Food & Drink

Questions of Taste: Ana Gonçalves and Zijun Meng

Port met with Ana Gonçalves and Zijun Meng to discuss their newest restaurant TÓU, cooking as sketchwork and the importance of good quality produce

I met with Ana Gonçalves and Zijun Meng a hot Wednesday morning in August, at their permanent residency TĀ TĀ Eatery at Tayer and Elementary in Shoreditch.  Although certainly a power duo at the centre of London’s culinary scene, the award-winning proponents of the trendy Katsu Sando – an aesthetically pleasing and traditionally Japanese sandwich – the pair are sensed with humility and an honesty that is refreshing. Talking over the menus at TĀ TĀ Eatery and TÓU, Meng describes the complexity of the apparently simple dish: “There’s one piece of bread, one piece of fish. But together, it has to be amazing. To be able to reach that amazingness, that requires a lot of experience. And I have to say, I am not there yet”.  

And yet, the pair have developed quickly, through a number of residencies at Curio Cabal in Haggerston, Borough Wines in Kensal Rise, a two week “takeover” at Cam in Paris’s China Town and Druid Street Market in Dalston Yard, securing a permanent space in the form of TĀ TĀ Eatery at Tayer and Elementary and now launching their newest venture TÓU, one of seven kitchens at the Arcade Food Theatre in Soho. The new restaurant brings Ana’s and Meng’s unique vision and blend of Portuguese and Chinese cuisine to the table in the form of two versions of the Katsu Sando as well as a rotating dish in the form of a rice bowl or a hot dog. 

The couple’s businesses all  appear to begin with the letter {t}. Although, as Ana confesses, this is merely the result of a happy accident. Meng gestures to his head as he explains the reasoning behind TÓU, pronounced toe and translating as ‘head’ from the Chinese: “we didn’t really think about the meaning when we named it. But further along, we thought it could be a great name, looking at how pubs around London name themselves: The Queens Lake, The Bricklayers Arms, etc… And then this. This is just ‘head’. We didn’t say whose head…”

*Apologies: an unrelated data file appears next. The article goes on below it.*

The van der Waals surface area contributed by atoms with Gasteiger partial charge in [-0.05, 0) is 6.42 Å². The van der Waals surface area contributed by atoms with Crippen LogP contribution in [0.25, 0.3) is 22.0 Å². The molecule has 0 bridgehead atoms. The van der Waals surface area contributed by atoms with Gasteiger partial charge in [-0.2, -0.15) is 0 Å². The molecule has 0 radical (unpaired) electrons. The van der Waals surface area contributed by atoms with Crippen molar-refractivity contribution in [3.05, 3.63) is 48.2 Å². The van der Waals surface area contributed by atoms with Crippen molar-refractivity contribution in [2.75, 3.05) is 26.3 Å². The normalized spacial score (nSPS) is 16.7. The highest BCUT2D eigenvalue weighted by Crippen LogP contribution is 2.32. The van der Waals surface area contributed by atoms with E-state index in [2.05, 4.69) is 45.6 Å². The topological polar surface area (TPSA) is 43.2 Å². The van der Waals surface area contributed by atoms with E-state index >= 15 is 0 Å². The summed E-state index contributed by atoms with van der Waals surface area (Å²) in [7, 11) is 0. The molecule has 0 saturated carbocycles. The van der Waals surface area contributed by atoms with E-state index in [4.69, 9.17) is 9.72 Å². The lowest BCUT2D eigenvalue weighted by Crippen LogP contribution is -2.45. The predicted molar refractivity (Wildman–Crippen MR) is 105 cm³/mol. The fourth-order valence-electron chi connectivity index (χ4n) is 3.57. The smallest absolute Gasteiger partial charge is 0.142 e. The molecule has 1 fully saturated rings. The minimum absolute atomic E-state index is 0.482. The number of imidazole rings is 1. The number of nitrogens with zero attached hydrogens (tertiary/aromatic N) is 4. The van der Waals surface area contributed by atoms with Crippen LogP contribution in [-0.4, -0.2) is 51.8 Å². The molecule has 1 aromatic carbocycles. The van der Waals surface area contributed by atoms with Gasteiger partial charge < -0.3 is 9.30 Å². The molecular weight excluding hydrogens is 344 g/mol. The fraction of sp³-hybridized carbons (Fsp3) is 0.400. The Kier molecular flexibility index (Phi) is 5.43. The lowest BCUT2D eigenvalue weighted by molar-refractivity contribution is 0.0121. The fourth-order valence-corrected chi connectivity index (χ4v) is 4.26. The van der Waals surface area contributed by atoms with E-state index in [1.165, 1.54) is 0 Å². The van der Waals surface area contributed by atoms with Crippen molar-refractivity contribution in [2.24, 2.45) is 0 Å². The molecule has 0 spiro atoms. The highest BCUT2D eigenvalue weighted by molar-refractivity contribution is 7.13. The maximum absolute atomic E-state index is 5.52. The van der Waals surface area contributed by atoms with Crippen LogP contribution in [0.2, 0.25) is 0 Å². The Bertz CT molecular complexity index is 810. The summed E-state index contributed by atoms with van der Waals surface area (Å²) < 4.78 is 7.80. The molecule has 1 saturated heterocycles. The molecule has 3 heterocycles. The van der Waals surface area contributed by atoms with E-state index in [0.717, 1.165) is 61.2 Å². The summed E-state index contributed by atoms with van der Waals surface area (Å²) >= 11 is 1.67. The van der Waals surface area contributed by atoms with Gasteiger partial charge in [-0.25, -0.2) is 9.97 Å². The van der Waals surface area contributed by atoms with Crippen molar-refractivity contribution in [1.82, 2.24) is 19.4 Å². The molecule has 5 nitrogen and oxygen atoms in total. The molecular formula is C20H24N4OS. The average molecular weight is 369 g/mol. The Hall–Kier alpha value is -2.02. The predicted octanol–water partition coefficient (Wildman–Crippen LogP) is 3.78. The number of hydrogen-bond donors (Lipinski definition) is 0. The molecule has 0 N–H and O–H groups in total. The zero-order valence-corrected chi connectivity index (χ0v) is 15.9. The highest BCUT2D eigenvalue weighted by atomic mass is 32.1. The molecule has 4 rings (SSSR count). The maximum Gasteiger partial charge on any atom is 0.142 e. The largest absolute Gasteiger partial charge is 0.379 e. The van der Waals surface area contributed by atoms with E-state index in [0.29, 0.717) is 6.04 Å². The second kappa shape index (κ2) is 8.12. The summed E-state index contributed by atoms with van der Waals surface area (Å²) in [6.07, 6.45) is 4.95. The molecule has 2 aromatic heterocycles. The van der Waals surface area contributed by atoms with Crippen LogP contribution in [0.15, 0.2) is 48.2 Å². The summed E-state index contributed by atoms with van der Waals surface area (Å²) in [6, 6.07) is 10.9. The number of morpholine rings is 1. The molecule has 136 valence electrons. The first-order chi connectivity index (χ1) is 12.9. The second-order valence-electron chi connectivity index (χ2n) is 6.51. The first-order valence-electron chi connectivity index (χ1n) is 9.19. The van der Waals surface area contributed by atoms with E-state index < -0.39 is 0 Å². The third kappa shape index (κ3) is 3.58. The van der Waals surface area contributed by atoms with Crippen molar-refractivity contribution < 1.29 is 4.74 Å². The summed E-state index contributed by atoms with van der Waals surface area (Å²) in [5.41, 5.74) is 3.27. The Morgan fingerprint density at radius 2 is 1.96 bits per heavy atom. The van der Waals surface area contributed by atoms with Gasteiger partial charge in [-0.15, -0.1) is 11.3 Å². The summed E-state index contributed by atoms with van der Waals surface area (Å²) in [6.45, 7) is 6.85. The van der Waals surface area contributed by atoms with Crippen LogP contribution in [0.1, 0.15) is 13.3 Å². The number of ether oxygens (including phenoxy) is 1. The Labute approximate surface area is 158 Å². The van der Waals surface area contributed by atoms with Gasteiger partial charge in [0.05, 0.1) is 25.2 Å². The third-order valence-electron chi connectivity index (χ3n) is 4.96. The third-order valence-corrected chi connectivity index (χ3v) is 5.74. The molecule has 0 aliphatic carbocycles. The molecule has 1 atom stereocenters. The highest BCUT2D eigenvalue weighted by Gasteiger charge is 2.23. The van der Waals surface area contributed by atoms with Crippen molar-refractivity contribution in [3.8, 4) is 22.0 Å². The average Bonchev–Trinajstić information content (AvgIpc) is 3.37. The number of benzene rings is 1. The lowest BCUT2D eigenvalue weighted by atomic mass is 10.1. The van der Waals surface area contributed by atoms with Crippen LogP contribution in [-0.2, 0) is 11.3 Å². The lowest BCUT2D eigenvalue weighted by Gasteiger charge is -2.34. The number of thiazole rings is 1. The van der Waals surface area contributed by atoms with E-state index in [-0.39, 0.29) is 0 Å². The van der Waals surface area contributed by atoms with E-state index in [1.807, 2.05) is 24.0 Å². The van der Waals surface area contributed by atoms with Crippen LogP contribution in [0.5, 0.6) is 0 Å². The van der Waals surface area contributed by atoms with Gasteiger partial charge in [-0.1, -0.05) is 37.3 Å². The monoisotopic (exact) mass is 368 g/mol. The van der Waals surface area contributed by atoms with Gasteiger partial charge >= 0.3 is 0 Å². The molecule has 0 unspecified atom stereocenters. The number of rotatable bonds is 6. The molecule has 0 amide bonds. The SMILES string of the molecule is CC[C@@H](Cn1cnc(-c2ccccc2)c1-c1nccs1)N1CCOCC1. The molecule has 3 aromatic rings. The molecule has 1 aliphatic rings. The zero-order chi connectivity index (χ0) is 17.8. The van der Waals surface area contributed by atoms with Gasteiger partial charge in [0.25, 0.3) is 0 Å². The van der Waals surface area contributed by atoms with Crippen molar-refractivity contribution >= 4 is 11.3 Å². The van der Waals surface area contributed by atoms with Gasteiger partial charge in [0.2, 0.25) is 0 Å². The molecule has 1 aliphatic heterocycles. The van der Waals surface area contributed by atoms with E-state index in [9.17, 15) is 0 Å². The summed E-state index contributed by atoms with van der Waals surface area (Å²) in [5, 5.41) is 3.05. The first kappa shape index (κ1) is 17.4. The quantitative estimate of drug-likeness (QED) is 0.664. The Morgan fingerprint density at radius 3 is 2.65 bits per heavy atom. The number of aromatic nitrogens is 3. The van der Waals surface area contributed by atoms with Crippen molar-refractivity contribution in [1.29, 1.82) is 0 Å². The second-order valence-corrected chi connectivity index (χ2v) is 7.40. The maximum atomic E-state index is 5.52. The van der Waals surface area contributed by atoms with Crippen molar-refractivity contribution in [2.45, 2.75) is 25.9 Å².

Their first ever attempt at the Katsu Sando was in Portugal, in a collaboration with António Galapito at his restaurant Prado in Lisbon. Galapito is the former head-chef at Taberna do Mercado in Spitalfields, owned by Nuno Mendes – who both Ana and Meng worked for for a number of years at different projects, including his pop-up The Loft Project, Viajante and finally Chiltern Firehouse.

Port spoke to Zijun Meng and Ana Gonçalves on their journey into London’s restaurant scene, the appeal of the Katsu Sando and the future of TÓU and TĀ TĀ

Iberian Katsu Sando

Where did your initial love of cooking come from?

Zijun Meng: I started cooking in 2009. Before that, I was an art student. So after graduation in 2008, I came to London. I was looking for an art related job but ‘accidentally’ fell into cooking. I walked into a kitchen and I haven’t left since. I worked in a few different places, gastropubs, members club, but very shortly after I was introduced to Nuno Mendes. After 3 months of working in the food industry, I met Nuno. From there, I just worked myself up alongside him. 

Ana Gonçalves: I was doing Graphic Design after University and I got bored. I came to London to do the Cordon Bleu. It was a similar entry into cooking. I started ‘stageing’ with Nuno Mendes, and then at The Loft and then after a few months and then all the way until about 4 years ago. 

Did you always know you wanted to go into cooking?

AG: It wasn’t a real plan. But, I have always been involved in helping out around the home and for friends and stuff.

ZJ: Me too. I have always had this familial approach in mind. You know, with art it is more conceptual, it is a lot to do with ideas.When you learn that what you bring, you cannot make a living out of it, you have to use your hands. I personally always loved cooking as a hobby. So I thought, why don’t I just, at least, see how it goes. And, I never left. 

You have developed quickly. Were you met with any particular challenges along the way?

AG: Meng always adapts his food to the kind of environment we have and the kind of kitchen we have. So, it’s a challenge but it’s a good challenge. It makes our food different. It is not always the same thing. For example, in Kensal Rise we didn’t have a barbecue there, because there was no extraction, so we just had to scrap that idea. Before, in Haggerston, it was all about barbecue. And then, in Kilburn we had a little barbecue again. And here (TĀ TĀ Eatery ) it’s pretty much an induction and a plancher.  

You met whilst both working for Nuno Mendes. Did this have a formative impact on your cooking?